These findings indicated that this sample of single midlife women had positive attitudes, subjective norms, perceived behavioral control, and intention toward condom use. Yet condoms were used with only half of new sexual partners. Perceived risk of STI acquisition without condom use was positively correlated with condom use. Women who reported a perceived high risk of STI acquisition reported increased condom use. However, this risk perception did not correlate with highrisk activities. Findings from this study can inform interventions and programs that aim to enhance sexual health outcomes and reduce STI acquisition among midlife women.
Maternal mortality and failure to rescue: Implications for women’s health practitioners
by Peggy Jean Mancuso, PhD, CNM (Ret), RN; Elizabeth Restrepo, PhD, RN; Fuqin Liu, PhD, RN; and Patti Hamilton, PhD, RN
1. To define and describe the concept of maternal failure to rescue (FTR) as a component of women’s health practice.
2. To evaluate the utility of use of publicly available data for provision of maternal care.
3. To incorporate knowledge of geospatial analyses into the public health approach to the delivery of maternal care.
To analyze publicly available data to evaluate the recent prevalence of maternal mortality in Texas and map locations with high maternal mortality. Through expansion of the concept of FTR, a public health approach to maternal mortality was applied that incorporated drug overdose, homicide, and suicide. These three previously overlooked causes of mortality often occur after the 42-day postpartum period.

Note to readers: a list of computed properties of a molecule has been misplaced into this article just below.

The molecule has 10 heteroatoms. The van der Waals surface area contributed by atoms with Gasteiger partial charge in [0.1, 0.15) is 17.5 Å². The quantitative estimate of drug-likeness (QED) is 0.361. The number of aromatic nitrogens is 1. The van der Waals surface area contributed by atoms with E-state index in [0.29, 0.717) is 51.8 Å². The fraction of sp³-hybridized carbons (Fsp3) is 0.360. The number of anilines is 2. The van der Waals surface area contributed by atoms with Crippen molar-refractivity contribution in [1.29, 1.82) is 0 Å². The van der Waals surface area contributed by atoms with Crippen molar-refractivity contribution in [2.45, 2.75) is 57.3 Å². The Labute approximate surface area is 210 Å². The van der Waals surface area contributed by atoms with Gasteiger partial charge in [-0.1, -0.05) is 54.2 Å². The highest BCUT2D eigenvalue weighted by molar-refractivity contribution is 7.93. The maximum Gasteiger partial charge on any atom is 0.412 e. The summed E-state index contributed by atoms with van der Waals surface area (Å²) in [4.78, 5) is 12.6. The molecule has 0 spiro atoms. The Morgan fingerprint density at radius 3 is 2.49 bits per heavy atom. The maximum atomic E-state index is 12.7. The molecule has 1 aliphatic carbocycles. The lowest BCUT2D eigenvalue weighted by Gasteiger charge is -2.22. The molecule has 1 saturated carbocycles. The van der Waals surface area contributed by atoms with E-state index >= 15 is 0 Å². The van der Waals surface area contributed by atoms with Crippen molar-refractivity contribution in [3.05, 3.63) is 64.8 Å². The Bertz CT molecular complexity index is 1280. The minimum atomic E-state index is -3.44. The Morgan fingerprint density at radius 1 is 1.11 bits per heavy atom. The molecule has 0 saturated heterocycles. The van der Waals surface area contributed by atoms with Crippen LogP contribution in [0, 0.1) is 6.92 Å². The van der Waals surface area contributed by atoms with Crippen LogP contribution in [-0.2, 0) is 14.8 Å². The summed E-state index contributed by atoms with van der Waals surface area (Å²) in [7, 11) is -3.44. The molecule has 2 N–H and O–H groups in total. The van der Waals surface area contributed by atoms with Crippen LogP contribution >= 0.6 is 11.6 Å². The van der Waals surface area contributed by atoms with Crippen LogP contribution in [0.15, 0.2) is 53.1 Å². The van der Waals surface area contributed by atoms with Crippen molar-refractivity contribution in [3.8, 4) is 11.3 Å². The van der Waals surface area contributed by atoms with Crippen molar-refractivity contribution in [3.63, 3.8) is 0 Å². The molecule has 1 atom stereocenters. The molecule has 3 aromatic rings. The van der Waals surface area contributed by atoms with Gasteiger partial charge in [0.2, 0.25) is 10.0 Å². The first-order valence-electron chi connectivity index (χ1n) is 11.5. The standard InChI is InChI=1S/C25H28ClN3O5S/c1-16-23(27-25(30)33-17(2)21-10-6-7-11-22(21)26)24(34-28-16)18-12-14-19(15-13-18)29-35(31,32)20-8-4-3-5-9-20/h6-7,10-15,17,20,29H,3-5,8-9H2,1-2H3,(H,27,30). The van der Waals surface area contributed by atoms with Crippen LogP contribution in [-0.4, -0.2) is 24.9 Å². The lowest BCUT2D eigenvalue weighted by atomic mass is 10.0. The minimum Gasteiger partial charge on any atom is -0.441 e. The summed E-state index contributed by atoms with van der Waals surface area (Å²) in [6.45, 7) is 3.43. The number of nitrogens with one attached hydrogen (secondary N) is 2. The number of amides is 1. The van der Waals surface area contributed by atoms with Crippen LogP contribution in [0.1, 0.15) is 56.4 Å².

Using a descriptive, epidemiologic, and cohort design, we analyzed birth and death certificate data for Texas, 2013 through 2015. We applied the formula for FTR used by the National Quality Measures Clearinghouse and expanded the definition of maternal FTR to include deaths from overdose, homicide, or suicide (psychological variables) along with deaths from the 7 major obstetric risk factors (physiologic variables) previously associated with maternal death. These include chronic hypertension, pre-eclampsia, eclampsia, diabetes, gestational diabetes, hemorrhage, and cesarean delivery.
Analyzing 1,218,205 births, we identified 713 maternal mortalities. We found strong spatial differences in maternal mortality rates, with one rural county with few recorded births having a rate of 10% and a major urban county with many births having a rate of .0006%. Of 713 deaths, 475 (66.6%) had obstetric risk factors as the underlying cause, leaving 238 deaths from other causes. Of those 238 deaths, 40 were from suicide, opioid overdose, or homicide. We obtained an unrefined FTR rate of 96 maternal deaths/100,000 births. By expanding the definition of FTR and adding 40 cases of suicide, overdose, or homicide to the 475 cases with physiologic complications, we obtained an FTR rate of 104 deaths/100,000 births (an 8% increase). The usual hospital FTR rate focuses on common obstetric complications and restricts thinking to hospital-based remedies. Yet 40 mothers died from intentional violence, suicide, or drug overdose. These causes of death required services above and beyond those offered at the time of delivery and included transportation, crisis intervention, community-based drug treatment, and accessible mental health services. In order to promote maternal health in the United States, we must initiate comprehensive care encompassing the times before and after hospitalized birth.